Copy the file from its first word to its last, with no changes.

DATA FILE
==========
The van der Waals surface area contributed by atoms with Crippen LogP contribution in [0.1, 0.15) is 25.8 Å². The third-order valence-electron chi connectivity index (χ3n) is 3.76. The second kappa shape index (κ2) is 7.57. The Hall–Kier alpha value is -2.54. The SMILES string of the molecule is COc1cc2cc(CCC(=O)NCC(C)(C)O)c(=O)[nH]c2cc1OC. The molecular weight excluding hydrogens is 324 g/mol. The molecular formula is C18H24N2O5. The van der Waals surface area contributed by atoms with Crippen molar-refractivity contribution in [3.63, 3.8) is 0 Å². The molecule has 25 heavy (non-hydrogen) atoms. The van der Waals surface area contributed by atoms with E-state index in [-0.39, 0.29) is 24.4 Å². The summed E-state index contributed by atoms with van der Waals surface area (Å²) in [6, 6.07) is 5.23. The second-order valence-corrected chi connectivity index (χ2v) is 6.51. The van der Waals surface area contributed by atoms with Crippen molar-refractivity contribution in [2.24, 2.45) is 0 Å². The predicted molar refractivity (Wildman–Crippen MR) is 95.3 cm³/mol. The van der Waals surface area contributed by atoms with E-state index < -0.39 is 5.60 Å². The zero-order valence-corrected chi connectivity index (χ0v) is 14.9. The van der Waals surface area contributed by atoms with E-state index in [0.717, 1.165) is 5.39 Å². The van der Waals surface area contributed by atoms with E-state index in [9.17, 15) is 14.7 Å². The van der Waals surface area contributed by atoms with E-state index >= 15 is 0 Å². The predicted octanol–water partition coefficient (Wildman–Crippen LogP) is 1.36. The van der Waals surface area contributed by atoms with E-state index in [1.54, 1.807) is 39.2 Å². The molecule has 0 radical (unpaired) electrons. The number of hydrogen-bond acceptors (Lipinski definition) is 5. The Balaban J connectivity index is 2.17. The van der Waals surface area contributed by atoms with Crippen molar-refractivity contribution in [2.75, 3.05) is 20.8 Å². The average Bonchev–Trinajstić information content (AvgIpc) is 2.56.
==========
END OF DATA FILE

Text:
The van der Waals surface area contributed by atoms with Crippen LogP contribution in [0.1, 0.15) is 25.8 Å². The third-order valence-electron chi connectivity index (χ3n) is 3.76. The second kappa shape index (κ2) is 7.57. The Hall–Kier alpha value is -2.54. The SMILES string of the molecule is COc1cc2cc(CCC(=O)NCC(C)(C)O)c(=O)[nH]c2cc1OC. The molecular weight excluding hydrogens is 324 g/mol. The molecular formula is C18H24N2O5. The van der Waals surface area contributed by atoms with Crippen molar-refractivity contribution in [3.63, 3.8) is 0 Å². The molecule has 25 heavy (non-hydrogen) atoms. The van der Waals surface area contributed by atoms with E-state index in [-0.39, 0.29) is 24.4 Å². The summed E-state index contributed by atoms with van der Waals surface area (Å²) in [6, 6.07) is 5.23. The second-order valence-corrected chi connectivity index (χ2v) is 6.51. The van der Waals surface area contributed by atoms with Crippen molar-refractivity contribution in [2.24, 2.45) is 0 Å². The predicted molar refractivity (Wildman–Crippen MR) is 95.3 cm³/mol. The van der Waals surface area contributed by atoms with E-state index < -0.39 is 5.60 Å². The zero-order valence-corrected chi connectivity index (χ0v) is 14.9. The van der Waals surface area contributed by atoms with E-state index in [0.717, 1.165) is 5.39 Å². The van der Waals surface area contributed by atoms with E-state index in [9.17, 15) is 14.7 Å². The van der Waals surface area contributed by atoms with E-state index >= 15 is 0 Å². The predicted octanol–water partition coefficient (Wildman–Crippen LogP) is 1.36. The van der Waals surface area contributed by atoms with E-state index in [1.54, 1.807) is 39.2 Å². The molecule has 0 radical (unpaired) electrons. The number of hydrogen-bond acceptors (Lipinski definition) is 5. The Balaban J connectivity index is 2.17. The van der Waals surface area contributed by atoms with Crippen molar-refractivity contribution in [2.75, 3.05) is 20.8 Å². The average Bonchev–Trinajstić information content (AvgIpc) is 2.56.